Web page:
Above: Conductor Leonard Slatkin (Photo by Nico Rodamel)

When he’s not busy conducting orchestras, Leonard Slatkin writes books. His second, with the terrible title “Leading Tones,” has just been published by Amadeus Press. In it, the founder of Minnesota Orchestra’s Sommerfest and a principal guest conductor of the MO devotes one chapter to "the ugliest labor dispute in the history of American orchestras.”

That would be the lockout that silenced Orchestra Hall in Minneapolis for 15 months until it ended in January 2014.

Slatkin criticizes management and musicians about equally in his overview. The former remained quiet for too long about its mounting financial troubles, and the latter failed to pose early questions about funding when times were flush. The musicians’ side issued misleading statements, Slatkin charges. Management should have granted the demand for an independent audit of its books.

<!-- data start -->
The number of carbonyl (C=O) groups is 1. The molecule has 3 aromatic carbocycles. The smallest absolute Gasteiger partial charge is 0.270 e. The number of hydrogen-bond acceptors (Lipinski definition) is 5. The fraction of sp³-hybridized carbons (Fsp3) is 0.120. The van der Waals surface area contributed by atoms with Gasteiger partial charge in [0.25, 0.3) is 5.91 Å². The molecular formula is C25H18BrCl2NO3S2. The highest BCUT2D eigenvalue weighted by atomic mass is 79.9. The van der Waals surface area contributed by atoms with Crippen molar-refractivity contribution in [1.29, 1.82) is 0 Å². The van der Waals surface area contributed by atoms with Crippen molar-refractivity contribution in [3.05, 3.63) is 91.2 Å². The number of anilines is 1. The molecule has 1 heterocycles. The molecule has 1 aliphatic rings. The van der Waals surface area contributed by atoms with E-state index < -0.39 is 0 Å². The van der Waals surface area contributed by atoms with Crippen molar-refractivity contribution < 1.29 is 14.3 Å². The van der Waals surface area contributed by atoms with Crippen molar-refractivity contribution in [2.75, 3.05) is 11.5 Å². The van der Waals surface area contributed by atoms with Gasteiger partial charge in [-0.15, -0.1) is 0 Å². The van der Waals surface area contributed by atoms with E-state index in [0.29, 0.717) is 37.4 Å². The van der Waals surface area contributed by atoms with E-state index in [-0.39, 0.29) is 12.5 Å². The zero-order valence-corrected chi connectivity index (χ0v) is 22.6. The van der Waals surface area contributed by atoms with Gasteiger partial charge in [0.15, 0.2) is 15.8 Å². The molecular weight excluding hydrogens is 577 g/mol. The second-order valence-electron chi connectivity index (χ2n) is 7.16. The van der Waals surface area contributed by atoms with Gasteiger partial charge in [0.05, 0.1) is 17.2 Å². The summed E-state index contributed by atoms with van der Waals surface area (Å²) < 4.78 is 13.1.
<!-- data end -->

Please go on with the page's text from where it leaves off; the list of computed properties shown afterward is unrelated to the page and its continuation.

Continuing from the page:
Slatkin, music director of the Detroit Symphony Orchestra, includes a none-too-subtle scolding of MO’s longtime music director, Osmo Vänskä, who ditched his neutrality and eventually sided with the locked out musicians. Advises Slatkin: “If you are music director, stay out of it unless both sides ask you for advice. Even then, mostly listen.” (page 151)

Overall, Slatkin argues that as the two sides hardened in their opposing positions they too easily lost sight of what was most important: performing music for the public.

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